Federal Budget 2021 Supports Skilled Trades Training

Canada’s federal budget 2021 lays out some important groundwork for a strong economic recovery including notable investments to recruit and train workers to meet the growing demand in the skilled trades sector.

Budget 2021 proposes to provide $470 million over three years, beginning in 2021-22, to Employment and Social Development Canada to establish a new Apprenticeship Service. The Apprenticeship Service would help 55,000 first year apprentices in construction and manufacturing Red Seal trades connect with opportunities at small and medium-sized employers.

Employers would be eligible to receive up to $5,000 for all first-year apprenticeship opportunities to pay for upfront costs such as salaries and training. In addition, to boost diversity in the construction and manufacturing Red Seal trades, this incentive will be doubled to $10,000 for employers who hire those underrepresented, including women, racialized Canadians, and persons with disabilities.

“Working primarily with sector associations and employers, funding would help design and deliver training that is relevant to the needs of businesses, especially small and medium-sized businesses, and to their employees,” reads the budget. “This investment will help connect up to 90,000 Canadians with the training they need to access good jobs in sectors where employers are looking for skilled workers…It will also help diversify sectors by ensuring that 40 per cent of supported workers are from underrepresented groups, including women, persons with disabilities and Indigenous people.”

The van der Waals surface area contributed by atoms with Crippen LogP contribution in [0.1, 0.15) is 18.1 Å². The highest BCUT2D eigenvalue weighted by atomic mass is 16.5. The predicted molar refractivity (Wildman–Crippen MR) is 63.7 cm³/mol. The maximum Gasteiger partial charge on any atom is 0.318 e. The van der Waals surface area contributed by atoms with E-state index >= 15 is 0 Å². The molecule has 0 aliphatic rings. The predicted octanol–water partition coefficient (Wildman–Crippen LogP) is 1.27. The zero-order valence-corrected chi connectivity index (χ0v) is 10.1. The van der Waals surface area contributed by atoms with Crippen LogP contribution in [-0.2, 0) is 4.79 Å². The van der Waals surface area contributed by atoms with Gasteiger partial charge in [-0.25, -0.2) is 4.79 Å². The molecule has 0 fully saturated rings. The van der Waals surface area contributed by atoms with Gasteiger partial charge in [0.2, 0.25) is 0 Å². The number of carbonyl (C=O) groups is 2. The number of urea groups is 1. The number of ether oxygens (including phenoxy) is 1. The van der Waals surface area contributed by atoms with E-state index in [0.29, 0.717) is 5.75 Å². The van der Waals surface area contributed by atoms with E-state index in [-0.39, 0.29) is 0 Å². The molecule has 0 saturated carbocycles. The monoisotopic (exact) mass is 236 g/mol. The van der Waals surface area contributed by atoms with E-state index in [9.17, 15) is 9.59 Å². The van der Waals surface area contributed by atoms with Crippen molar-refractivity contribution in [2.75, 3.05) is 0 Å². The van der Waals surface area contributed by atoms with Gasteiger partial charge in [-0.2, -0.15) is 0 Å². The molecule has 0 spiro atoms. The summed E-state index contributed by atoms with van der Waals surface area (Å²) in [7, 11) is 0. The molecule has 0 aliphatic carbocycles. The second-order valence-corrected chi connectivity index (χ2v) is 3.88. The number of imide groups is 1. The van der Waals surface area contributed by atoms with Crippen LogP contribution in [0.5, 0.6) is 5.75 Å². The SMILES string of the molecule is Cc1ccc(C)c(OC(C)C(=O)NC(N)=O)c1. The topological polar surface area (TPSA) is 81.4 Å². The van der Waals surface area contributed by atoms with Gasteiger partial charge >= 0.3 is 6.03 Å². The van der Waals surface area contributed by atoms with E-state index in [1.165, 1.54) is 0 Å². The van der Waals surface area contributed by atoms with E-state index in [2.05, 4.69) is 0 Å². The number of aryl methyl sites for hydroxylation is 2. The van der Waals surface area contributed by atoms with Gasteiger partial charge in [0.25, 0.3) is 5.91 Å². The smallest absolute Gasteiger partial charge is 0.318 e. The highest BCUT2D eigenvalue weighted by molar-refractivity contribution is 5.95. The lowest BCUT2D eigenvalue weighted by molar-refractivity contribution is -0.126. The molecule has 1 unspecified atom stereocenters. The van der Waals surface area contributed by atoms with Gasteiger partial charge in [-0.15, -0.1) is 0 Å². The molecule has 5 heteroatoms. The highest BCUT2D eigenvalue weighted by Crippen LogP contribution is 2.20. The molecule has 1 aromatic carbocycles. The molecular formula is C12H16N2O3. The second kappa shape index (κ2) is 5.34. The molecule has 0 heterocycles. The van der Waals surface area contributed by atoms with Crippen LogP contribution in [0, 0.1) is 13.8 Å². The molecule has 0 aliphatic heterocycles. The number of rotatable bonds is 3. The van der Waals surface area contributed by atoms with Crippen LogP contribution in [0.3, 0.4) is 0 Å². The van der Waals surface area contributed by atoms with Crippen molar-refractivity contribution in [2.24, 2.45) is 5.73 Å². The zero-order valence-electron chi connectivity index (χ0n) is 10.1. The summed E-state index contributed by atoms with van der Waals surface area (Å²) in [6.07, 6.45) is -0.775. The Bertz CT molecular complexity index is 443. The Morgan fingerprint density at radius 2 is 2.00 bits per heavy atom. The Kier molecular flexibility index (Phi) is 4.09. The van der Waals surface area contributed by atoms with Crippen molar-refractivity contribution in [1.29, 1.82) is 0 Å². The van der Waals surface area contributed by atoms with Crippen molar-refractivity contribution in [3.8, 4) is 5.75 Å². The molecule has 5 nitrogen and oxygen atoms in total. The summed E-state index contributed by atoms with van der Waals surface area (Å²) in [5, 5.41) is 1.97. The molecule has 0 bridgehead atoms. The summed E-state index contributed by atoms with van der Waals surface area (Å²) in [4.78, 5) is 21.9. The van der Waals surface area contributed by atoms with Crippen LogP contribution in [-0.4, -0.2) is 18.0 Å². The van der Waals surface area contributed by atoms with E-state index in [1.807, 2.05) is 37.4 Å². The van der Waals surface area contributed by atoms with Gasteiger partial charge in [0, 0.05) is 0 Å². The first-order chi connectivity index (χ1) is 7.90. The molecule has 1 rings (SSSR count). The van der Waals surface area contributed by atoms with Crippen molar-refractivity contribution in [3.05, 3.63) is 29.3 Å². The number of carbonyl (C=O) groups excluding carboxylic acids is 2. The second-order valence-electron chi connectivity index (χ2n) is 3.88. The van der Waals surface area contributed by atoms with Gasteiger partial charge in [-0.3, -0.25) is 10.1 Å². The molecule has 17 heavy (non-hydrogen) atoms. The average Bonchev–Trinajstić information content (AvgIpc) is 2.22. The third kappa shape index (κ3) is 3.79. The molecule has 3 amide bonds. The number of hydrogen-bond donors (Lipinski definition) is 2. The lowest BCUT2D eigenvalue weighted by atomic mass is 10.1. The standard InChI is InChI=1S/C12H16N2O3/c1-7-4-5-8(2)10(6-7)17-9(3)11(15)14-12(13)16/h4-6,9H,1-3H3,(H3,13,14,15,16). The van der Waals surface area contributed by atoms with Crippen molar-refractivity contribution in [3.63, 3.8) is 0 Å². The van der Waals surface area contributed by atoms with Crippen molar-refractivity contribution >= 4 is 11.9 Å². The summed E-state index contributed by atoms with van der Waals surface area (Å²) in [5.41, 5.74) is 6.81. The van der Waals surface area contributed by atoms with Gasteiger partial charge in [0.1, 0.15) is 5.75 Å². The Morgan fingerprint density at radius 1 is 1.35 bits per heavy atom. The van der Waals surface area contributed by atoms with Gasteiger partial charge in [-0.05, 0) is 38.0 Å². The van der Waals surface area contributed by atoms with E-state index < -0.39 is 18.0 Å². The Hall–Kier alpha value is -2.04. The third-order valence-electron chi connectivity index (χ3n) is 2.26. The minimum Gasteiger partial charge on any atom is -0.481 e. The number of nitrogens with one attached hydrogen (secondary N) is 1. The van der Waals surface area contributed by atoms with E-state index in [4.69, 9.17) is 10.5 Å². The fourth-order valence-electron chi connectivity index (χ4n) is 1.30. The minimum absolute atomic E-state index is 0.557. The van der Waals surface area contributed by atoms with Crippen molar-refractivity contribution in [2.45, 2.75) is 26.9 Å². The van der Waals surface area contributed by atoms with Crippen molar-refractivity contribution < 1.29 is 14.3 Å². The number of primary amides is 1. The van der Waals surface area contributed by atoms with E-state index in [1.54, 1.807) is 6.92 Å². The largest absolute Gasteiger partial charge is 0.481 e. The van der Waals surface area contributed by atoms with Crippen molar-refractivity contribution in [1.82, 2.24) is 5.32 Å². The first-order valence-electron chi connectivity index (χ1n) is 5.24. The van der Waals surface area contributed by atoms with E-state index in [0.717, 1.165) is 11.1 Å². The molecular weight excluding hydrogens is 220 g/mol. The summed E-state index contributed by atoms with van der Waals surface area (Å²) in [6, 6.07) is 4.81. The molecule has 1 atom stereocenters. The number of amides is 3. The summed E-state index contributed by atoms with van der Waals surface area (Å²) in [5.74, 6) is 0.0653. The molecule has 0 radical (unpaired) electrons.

Creating a program to temporarily subsidize new hiring at $1,100 per month for every new employee and continuing the wage and rent subsidies will help small and medium-sized businesses in Canada’s construction sector contribute to employment, job creation and economic growth.

The budget also commits several changes to improve labour standards, strengthening Employment Insurance and amending immigration rules to help address Canada’s labour needs.

Since 2014, Canada has seen a decline in new apprentices for well-paying middle class jobs. In 2019, it was estimated Canada needs to attract 167,000 new apprentices over the next five years just to align with existing levels of demand.

Every year, the Government of Canada provides about $90 million through 60,000 grants to support apprentices—but more is needed to ensure that those apprentices can find valuable work experiences and that employers can tap into this pool of skilled workers.

Other proposals include increased support for green and trade-enabling infrastructure investment, a commitment to beginning a 25-year infrastructure plan and investment to advance innovation in construction.

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